I See Stupid People
A Film Review of Jurassic World: Fallen Kingdom
25 Years and 5 big budget “dinosaur attack” films later and all I still see are dim-witted people the audience is meant to care about in these films. The underlying theme of the Jurassic franchise is that the science to manipulate genetics represents an awesome power that human beings are neither capable nor willing to wield in a manner that doesn’t result in immediate death and destruction. People are idiots and the Jurassic films continue to be more than eager to serve up stupidity on a silver platter with a parade of characters designed to annoy, infuriate and test the audience’s patience to relentlessly hammer home that idea. Granted, this IP isn’t nearly as fatigue inducing as others, but colliding dumb characters with hungry dinosaurs was getting boring after the first sequel. Now it’s just sheer insanity as this franchise has ultimately proven incapable of evolving past a premise where humans have repopulated the Earth with dinosaurs so that the military-industrial complex can exploit dinosaurs for corporate profit and the net result is everyone dies. This franchise has been selected for extinction and nature should take its course.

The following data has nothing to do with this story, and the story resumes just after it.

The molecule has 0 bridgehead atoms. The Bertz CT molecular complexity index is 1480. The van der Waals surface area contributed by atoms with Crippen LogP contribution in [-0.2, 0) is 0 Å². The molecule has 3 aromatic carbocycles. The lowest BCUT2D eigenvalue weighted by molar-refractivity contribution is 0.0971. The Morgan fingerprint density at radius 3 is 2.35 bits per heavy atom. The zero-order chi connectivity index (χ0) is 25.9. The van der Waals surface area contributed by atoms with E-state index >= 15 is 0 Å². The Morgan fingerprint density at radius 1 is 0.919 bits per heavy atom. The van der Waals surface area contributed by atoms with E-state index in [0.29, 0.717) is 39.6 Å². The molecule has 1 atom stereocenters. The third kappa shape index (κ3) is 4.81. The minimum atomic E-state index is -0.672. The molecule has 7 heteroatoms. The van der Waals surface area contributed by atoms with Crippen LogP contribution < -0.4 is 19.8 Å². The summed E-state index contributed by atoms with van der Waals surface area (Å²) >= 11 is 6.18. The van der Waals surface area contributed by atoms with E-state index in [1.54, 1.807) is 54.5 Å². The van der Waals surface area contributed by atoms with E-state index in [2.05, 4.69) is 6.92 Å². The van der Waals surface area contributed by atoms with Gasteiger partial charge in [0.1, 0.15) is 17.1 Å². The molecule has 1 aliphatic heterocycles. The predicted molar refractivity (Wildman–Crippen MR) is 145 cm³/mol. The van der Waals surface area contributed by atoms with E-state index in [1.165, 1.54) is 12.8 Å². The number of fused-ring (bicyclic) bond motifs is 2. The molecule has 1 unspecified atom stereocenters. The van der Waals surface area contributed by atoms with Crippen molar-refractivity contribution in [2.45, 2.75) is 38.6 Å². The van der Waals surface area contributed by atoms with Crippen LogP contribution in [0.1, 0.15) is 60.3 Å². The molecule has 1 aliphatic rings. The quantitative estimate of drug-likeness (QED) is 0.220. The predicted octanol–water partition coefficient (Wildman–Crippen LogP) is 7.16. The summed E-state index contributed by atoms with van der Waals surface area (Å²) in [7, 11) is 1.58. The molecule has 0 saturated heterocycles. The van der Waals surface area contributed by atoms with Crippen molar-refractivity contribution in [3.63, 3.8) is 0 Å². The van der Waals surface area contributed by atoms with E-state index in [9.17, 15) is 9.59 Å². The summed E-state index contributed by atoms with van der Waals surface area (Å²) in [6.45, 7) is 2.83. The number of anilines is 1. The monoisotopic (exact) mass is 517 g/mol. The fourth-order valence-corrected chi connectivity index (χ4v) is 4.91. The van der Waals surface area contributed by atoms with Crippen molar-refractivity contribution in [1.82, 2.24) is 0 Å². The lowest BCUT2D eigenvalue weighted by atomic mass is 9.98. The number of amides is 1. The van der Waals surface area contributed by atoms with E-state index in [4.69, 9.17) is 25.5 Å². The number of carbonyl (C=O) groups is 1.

Yet, this franchise continues to be sustained by artificial life support thanks to the DNA of formulaic business practices within the Hollywood machine. JP has instant name recognition, inherent content and context for visual effects and blockbuster action. Every studio wants a horse like this in their stable for reliable showings at the summer derby, racing to be the first to grab cash out of your wallets. This is a valuable commodity to own in the global market place and therefore won’t be allowed to die. Unfortunately, as Hollywood productions continue to stray from artistic integrity to profit predictability, the quality of film denigrates to an audio/visual checklist of mush waiting to be vomited into the mouths of the audience.